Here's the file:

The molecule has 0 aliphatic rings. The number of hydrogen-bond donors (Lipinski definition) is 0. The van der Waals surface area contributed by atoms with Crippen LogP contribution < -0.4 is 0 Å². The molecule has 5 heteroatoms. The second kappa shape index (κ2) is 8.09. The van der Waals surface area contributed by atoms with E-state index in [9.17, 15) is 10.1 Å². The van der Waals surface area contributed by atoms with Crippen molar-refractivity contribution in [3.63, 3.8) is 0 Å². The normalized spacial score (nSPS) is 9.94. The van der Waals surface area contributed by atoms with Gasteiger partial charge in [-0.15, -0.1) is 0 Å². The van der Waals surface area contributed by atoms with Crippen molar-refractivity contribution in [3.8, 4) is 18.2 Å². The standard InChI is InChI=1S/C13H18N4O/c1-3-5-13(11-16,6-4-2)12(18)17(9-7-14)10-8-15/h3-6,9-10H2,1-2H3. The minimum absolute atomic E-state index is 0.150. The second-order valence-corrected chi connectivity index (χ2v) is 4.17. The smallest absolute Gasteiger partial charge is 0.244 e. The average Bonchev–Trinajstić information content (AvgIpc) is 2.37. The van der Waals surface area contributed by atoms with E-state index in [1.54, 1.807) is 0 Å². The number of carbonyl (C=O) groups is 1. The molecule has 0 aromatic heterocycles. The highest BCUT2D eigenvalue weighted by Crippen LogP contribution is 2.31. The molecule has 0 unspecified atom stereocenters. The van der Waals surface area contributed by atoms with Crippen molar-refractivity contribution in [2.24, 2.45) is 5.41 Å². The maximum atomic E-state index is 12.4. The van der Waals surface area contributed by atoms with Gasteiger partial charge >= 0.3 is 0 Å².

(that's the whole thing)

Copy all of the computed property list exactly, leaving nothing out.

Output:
The molecule has 0 aliphatic rings. The number of hydrogen-bond donors (Lipinski definition) is 0. The van der Waals surface area contributed by atoms with Crippen LogP contribution < -0.4 is 0 Å². The molecule has 5 heteroatoms. The second kappa shape index (κ2) is 8.09. The van der Waals surface area contributed by atoms with E-state index in [9.17, 15) is 10.1 Å². The van der Waals surface area contributed by atoms with Crippen molar-refractivity contribution in [3.63, 3.8) is 0 Å². The normalized spacial score (nSPS) is 9.94. The van der Waals surface area contributed by atoms with Gasteiger partial charge in [-0.15, -0.1) is 0 Å². The van der Waals surface area contributed by atoms with Crippen molar-refractivity contribution in [3.8, 4) is 18.2 Å². The standard InChI is InChI=1S/C13H18N4O/c1-3-5-13(11-16,6-4-2)12(18)17(9-7-14)10-8-15/h3-6,9-10H2,1-2H3. The minimum absolute atomic E-state index is 0.150. The second-order valence-corrected chi connectivity index (χ2v) is 4.17. The smallest absolute Gasteiger partial charge is 0.244 e. The average Bonchev–Trinajstić information content (AvgIpc) is 2.37. The van der Waals surface area contributed by atoms with E-state index in [1.54, 1.807) is 0 Å². The number of carbonyl (C=O) groups is 1. The molecule has 0 aromatic heterocycles. The highest BCUT2D eigenvalue weighted by Crippen LogP contribution is 2.31. The molecule has 0 unspecified atom stereocenters. The van der Waals surface area contributed by atoms with Crippen molar-refractivity contribution in [2.24, 2.45) is 5.41 Å². The maximum atomic E-state index is 12.4. The van der Waals surface area contributed by atoms with Gasteiger partial charge >= 0.3 is 0 Å².